Hit and Miss #201
Hello, and a happy Sunday to you! My week was filled with family time, which has been wonderful.
Such time reminded me of the quiet reassurance that comes from physical presence—though we’ve muddled through these sixteen months of video calls admirably, there’s no denying the special magic of being close to people, especially if those relationships developed in a physical setting. Visiting doesn’t require much talking; indeed, silence itself can be affirming. Here’s to more of that in times ahead.
To that end, some quiet dreams for the summer and months to come:
- Keep my new houseplants alive—give them life as they do so for me.
- Listen to albums while reading the paper in weekend-y morning light.
- Make sugo on Sunday mornings.
- Host an Italian-style dinner.
- Paint or stain some unfinished pine shelves.
And, to close things out, here are some links I read over the last week(ish):
- “populism as optimism” by Vass Bednar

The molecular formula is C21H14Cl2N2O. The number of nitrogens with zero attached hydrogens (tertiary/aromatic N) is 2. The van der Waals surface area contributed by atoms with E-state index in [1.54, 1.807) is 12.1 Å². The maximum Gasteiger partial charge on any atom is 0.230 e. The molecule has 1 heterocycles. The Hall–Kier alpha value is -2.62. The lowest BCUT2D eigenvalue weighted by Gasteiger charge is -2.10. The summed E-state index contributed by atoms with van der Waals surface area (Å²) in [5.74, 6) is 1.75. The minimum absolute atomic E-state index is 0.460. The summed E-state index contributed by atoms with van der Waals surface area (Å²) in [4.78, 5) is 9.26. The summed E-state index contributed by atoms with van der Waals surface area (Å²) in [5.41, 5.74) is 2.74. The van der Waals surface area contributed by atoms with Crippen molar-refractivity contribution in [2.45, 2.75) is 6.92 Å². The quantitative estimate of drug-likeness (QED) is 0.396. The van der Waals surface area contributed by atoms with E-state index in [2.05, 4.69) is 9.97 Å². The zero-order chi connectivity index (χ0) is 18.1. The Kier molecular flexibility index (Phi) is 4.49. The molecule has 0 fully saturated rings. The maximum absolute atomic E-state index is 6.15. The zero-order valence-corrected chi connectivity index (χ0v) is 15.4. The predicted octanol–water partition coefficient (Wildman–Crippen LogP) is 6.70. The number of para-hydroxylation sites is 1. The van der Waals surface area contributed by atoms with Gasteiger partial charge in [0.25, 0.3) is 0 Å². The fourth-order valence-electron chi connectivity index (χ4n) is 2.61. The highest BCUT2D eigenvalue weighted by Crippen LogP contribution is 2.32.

- “Making all forms on GOV.UK accessible, easy to use and quick to process” by David Biddle
- “The Real Estate State and Housing Insecurity in the Time of Covid-19” by Daniel Ross
- “B.C. heat wave ‘cooks’ fruit crops on the branch in sweltering Okanagan and Fraser valleys” by Michelle Gomez, “Manitoba municipality declares state of agricultural disaster due to drought, record-breaking heat” by Marianne Klowak, and “How hot is too hot for humans? Understanding wet-bulb temperatures” by Jade Prévost-Manuel
- “’We’re winning’: Ottawa is bucking previous COVID-19 trends” by Ted Raymond
- “Confidential national security docs left on human rights lawyer’s Halifax porch” by the Canadian Press and “Canada has an access-to-information system in name only” by Dean Beeby, Justin Ling, James L. Turk, and Wesley Wark
- “The Referendum” by Austin Kleon
- “love songs” by Helena Fitzgerald
Maybe one or two in there will pique your interest. All the best for the week ahead!